I was more than happy to oblige him and sent him a fabulous testimonial.

Why am I sharing this with you?

Because it’s such a fantastic example of taking the bull by the horns and asking for what you want or need in business.

The way he worded his request was perfect in its simplicity, sincerity and directness.

Administrative Consultants can and should be doing the same thing in their businesses.

Here are some pointers to help you do that:

  1. First, make sure your loves the work and service. No one is going to recommend you to others if this isn’t the case (and asking for their referral in this event will be even more off-putting) so be sure to elicit feedback and make sure they are happy and satisfied before asking anything of them.
  2. Don’t ask for referrals/testimonials/recommendations prematurely. Again, this can be very offputting. If the work is project-based, don’t ask in the middle of things. Wait until it is fully completed and your client is happy before asking. If the client is one you work with continuously (such as on a retained basis), make it part of your process to elicit feedback and testimonials at least every six months.
  3. Ask for what you want, just like this business owner did. On a regular basis and at the end of every project, ask clients for their recommendations and to spread the word about your service. You act proactively on behalf of clients; do the same for yourself!
  4. Make it as easy for clients to refer you. This fellow’s request made it very clear who we should refer (“anyone needing process service in  Minnesota.”). The more you have your target market specifically defined, the easier and more frequently folks will refer to you and spread the word.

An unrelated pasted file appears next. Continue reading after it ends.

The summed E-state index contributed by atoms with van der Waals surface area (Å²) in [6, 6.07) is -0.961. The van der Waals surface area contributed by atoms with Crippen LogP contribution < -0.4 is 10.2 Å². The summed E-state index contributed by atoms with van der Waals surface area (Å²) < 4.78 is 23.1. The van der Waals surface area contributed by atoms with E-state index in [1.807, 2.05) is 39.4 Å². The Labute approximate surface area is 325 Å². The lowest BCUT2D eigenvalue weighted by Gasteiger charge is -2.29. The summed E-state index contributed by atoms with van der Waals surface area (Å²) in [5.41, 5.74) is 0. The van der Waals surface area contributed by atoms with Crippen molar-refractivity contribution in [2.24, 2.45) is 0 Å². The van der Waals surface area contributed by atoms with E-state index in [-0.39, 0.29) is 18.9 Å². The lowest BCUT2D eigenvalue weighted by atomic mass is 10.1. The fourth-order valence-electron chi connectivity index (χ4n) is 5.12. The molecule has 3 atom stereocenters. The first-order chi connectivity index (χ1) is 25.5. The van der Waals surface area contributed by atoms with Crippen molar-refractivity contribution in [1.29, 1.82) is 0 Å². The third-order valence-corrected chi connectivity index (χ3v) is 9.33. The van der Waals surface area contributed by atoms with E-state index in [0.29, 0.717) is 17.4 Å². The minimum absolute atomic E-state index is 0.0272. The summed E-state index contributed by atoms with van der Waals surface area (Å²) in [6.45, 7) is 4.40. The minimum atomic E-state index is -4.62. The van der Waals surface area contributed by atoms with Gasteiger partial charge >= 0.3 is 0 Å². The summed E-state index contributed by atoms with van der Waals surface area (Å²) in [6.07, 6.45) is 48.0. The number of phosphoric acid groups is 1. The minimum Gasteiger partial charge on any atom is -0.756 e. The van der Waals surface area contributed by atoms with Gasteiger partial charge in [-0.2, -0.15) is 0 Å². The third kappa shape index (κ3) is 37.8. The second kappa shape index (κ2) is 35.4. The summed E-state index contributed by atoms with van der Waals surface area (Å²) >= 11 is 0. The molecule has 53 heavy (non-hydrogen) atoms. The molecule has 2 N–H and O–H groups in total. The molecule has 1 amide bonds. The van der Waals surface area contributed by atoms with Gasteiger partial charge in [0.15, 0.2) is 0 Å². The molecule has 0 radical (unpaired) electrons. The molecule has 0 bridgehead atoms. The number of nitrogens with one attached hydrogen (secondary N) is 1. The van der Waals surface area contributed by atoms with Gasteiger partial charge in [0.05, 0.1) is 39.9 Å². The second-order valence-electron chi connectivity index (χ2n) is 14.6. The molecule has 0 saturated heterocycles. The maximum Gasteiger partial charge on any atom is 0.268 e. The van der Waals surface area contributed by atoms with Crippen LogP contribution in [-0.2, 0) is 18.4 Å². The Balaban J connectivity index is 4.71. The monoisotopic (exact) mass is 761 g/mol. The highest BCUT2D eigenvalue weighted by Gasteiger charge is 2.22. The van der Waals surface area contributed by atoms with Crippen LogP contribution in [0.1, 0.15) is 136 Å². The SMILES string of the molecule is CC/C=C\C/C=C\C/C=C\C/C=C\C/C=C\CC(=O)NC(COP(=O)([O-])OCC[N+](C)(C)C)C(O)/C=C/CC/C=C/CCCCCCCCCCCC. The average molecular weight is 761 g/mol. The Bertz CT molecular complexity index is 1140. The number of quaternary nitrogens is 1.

Now go get those referrals and recommendations!

Dear Danielle: Is Certification Necessary?

Dear Danielle:

Do many people in our industry feel that professional certifications such as PMP, MOS or others like it help in landing new clients? –SM

As someone who has been in this business for over 12 years and never once been asked by a client about certifications, I don’t feel they are necessary.

Some food for thought…

  1. Our industry designations don’t mean a whole lot to clients. They have no way of differentiating. The terms and acronyms we use are industry jargon to them, which means you may as well be speaking Greek. (Heck, I don’t even know what those designations are that you mentioned!). They don’t have any meaningful bearing or relevance in getting clients.
  2. Unfortunately, the impact of the good, reputable certification programs in our industry is diminished by the fact that there are untold numbers of opportunists and exploiters these days who create “certification” programs as personal sales vehicles to earn money and will “certify” anyone who can pay. Client’s don’t know how to tell the difference. Shoot, for all they amount to, you could create your own “certification” graphic and slap it on your site, and it would have about the same effect.
  3. No piece of paper or seal is going to ensure competence. The absolute best credential you can show clients is that competence that you demonstrate in everything you do, every presentation/image of your business, and every interaction you have with potential clients. That demonstration is the one thing that will engage both the rational and emotional senses in clients that make them feel safe and confident in a particular provider. That demonstration is the proof in the pudding, so to speak.

My advice… save your money.

You went into this business, presumably, because you have a body of administrative experience, know-how and masterful skills that you paid your dues to earn and didn’t come overnight. You don’t need to purchase some silly seal of approval to prove that.

Prove it by demonstrating your skill and qualification on your website, in your communications, in your marketing collateral, and in your participation and interactions with your market. That’s what will “seal the deal” and show prospective clients you really are and can do what you say.